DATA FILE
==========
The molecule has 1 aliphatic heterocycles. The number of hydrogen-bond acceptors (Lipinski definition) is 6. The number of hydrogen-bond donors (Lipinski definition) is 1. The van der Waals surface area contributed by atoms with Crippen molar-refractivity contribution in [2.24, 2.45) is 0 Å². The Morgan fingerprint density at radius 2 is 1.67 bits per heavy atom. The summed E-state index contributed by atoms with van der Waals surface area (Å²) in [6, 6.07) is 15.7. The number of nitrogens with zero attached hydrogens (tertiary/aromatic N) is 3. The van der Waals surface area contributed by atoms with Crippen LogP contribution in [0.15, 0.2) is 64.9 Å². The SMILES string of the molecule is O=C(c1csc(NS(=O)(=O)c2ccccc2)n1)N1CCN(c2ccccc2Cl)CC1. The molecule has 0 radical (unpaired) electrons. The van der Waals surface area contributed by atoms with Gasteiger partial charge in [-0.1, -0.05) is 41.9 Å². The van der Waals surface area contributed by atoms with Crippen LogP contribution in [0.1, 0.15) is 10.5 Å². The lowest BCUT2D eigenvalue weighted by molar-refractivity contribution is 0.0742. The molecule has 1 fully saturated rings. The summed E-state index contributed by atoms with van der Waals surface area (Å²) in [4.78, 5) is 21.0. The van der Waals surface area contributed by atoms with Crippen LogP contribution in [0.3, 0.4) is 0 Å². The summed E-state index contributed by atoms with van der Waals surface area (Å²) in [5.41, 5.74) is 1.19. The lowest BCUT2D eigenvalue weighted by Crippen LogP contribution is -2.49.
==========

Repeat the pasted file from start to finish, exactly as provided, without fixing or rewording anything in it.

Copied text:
The molecule has 1 aliphatic heterocycles. The number of hydrogen-bond acceptors (Lipinski definition) is 6. The number of hydrogen-bond donors (Lipinski definition) is 1. The van der Waals surface area contributed by atoms with Crippen molar-refractivity contribution in [2.24, 2.45) is 0 Å². The Morgan fingerprint density at radius 2 is 1.67 bits per heavy atom. The summed E-state index contributed by atoms with van der Waals surface area (Å²) in [6, 6.07) is 15.7. The number of nitrogens with zero attached hydrogens (tertiary/aromatic N) is 3. The van der Waals surface area contributed by atoms with Crippen LogP contribution in [0.15, 0.2) is 64.9 Å². The SMILES string of the molecule is O=C(c1csc(NS(=O)(=O)c2ccccc2)n1)N1CCN(c2ccccc2Cl)CC1. The molecule has 0 radical (unpaired) electrons. The van der Waals surface area contributed by atoms with Gasteiger partial charge in [-0.1, -0.05) is 41.9 Å². The van der Waals surface area contributed by atoms with Crippen LogP contribution in [0.1, 0.15) is 10.5 Å². The lowest BCUT2D eigenvalue weighted by molar-refractivity contribution is 0.0742. The molecule has 1 fully saturated rings. The summed E-state index contributed by atoms with van der Waals surface area (Å²) in [4.78, 5) is 21.0. The van der Waals surface area contributed by atoms with Crippen LogP contribution in [0.3, 0.4) is 0 Å². The summed E-state index contributed by atoms with van der Waals surface area (Å²) in [5.41, 5.74) is 1.19. The lowest BCUT2D eigenvalue weighted by Crippen LogP contribution is -2.49.